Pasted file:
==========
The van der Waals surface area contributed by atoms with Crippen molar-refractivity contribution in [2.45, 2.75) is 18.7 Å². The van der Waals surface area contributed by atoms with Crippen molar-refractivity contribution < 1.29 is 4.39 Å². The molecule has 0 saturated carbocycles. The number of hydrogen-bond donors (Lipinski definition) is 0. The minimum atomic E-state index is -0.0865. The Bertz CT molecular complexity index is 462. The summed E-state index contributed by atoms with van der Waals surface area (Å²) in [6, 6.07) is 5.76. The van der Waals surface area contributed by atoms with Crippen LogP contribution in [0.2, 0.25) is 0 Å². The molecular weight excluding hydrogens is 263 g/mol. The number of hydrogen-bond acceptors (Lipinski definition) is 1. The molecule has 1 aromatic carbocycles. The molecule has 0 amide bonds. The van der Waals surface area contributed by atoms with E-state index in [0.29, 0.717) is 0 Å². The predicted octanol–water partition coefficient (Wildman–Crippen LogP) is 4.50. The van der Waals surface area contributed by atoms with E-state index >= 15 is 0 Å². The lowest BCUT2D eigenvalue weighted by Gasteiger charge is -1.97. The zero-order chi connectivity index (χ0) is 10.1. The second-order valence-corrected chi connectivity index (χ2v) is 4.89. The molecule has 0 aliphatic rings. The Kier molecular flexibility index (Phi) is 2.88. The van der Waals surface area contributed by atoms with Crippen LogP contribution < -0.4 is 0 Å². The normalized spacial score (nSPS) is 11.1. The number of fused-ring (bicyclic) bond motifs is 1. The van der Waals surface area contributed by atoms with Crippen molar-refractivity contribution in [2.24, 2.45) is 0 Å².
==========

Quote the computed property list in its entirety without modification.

The van der Waals surface area contributed by atoms with Crippen molar-refractivity contribution in [2.45, 2.75) is 18.7 Å². The van der Waals surface area contributed by atoms with Crippen molar-refractivity contribution < 1.29 is 4.39 Å². The molecule has 0 saturated carbocycles. The number of hydrogen-bond donors (Lipinski definition) is 0. The minimum atomic E-state index is -0.0865. The Bertz CT molecular complexity index is 462. The summed E-state index contributed by atoms with van der Waals surface area (Å²) in [6, 6.07) is 5.76. The van der Waals surface area contributed by atoms with Crippen LogP contribution in [0.2, 0.25) is 0 Å². The molecular weight excluding hydrogens is 263 g/mol. The number of hydrogen-bond acceptors (Lipinski definition) is 1. The molecule has 1 aromatic carbocycles. The molecule has 0 amide bonds. The van der Waals surface area contributed by atoms with E-state index in [0.29, 0.717) is 0 Å². The predicted octanol–water partition coefficient (Wildman–Crippen LogP) is 4.50. The van der Waals surface area contributed by atoms with E-state index >= 15 is 0 Å². The lowest BCUT2D eigenvalue weighted by Gasteiger charge is -1.97. The zero-order chi connectivity index (χ0) is 10.1. The second-order valence-corrected chi connectivity index (χ2v) is 4.89. The molecule has 0 aliphatic rings. The Kier molecular flexibility index (Phi) is 2.88. The van der Waals surface area contributed by atoms with Crippen LogP contribution < -0.4 is 0 Å². The normalized spacial score (nSPS) is 11.1. The number of fused-ring (bicyclic) bond motifs is 1. The van der Waals surface area contributed by atoms with Crippen molar-refractivity contribution in [2.24, 2.45) is 0 Å².